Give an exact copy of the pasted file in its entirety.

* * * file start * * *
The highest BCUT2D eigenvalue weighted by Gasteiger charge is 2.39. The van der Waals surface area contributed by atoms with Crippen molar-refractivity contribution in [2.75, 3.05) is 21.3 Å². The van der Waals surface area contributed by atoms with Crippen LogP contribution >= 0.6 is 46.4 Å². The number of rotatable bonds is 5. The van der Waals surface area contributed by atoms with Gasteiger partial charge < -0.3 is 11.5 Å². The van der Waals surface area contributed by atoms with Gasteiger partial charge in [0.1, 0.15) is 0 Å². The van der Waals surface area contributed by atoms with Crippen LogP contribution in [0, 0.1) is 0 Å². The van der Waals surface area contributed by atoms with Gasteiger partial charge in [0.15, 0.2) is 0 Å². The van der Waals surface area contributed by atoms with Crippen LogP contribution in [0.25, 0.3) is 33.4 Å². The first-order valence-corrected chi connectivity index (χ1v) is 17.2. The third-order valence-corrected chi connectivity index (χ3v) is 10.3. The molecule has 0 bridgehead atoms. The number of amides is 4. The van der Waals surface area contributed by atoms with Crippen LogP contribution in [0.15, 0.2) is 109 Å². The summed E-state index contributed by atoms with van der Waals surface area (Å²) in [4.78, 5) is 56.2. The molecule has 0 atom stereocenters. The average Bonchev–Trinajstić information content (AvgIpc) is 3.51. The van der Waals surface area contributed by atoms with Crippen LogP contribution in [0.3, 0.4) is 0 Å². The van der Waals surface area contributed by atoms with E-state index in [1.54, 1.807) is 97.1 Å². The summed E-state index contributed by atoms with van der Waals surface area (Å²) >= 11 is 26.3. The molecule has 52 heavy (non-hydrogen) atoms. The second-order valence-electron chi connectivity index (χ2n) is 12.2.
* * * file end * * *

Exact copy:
The highest BCUT2D eigenvalue weighted by Gasteiger charge is 2.39. The van der Waals surface area contributed by atoms with Crippen molar-refractivity contribution in [2.75, 3.05) is 21.3 Å². The van der Waals surface area contributed by atoms with Crippen LogP contribution >= 0.6 is 46.4 Å². The number of rotatable bonds is 5. The van der Waals surface area contributed by atoms with Gasteiger partial charge < -0.3 is 11.5 Å². The van der Waals surface area contributed by atoms with Gasteiger partial charge in [0.1, 0.15) is 0 Å². The van der Waals surface area contributed by atoms with Crippen LogP contribution in [0, 0.1) is 0 Å². The van der Waals surface area contributed by atoms with Gasteiger partial charge in [0.15, 0.2) is 0 Å². The van der Waals surface area contributed by atoms with Crippen LogP contribution in [0.25, 0.3) is 33.4 Å². The first-order valence-corrected chi connectivity index (χ1v) is 17.2. The third-order valence-corrected chi connectivity index (χ3v) is 10.3. The molecule has 0 bridgehead atoms. The number of amides is 4. The van der Waals surface area contributed by atoms with Crippen LogP contribution in [0.15, 0.2) is 109 Å². The summed E-state index contributed by atoms with van der Waals surface area (Å²) in [4.78, 5) is 56.2. The molecule has 0 atom stereocenters. The average Bonchev–Trinajstić information content (AvgIpc) is 3.51. The van der Waals surface area contributed by atoms with Crippen LogP contribution in [0.3, 0.4) is 0 Å². The van der Waals surface area contributed by atoms with E-state index in [1.54, 1.807) is 97.1 Å². The summed E-state index contributed by atoms with van der Waals surface area (Å²) >= 11 is 26.3. The molecule has 52 heavy (non-hydrogen) atoms. The second-order valence-electron chi connectivity index (χ2n) is 12.2.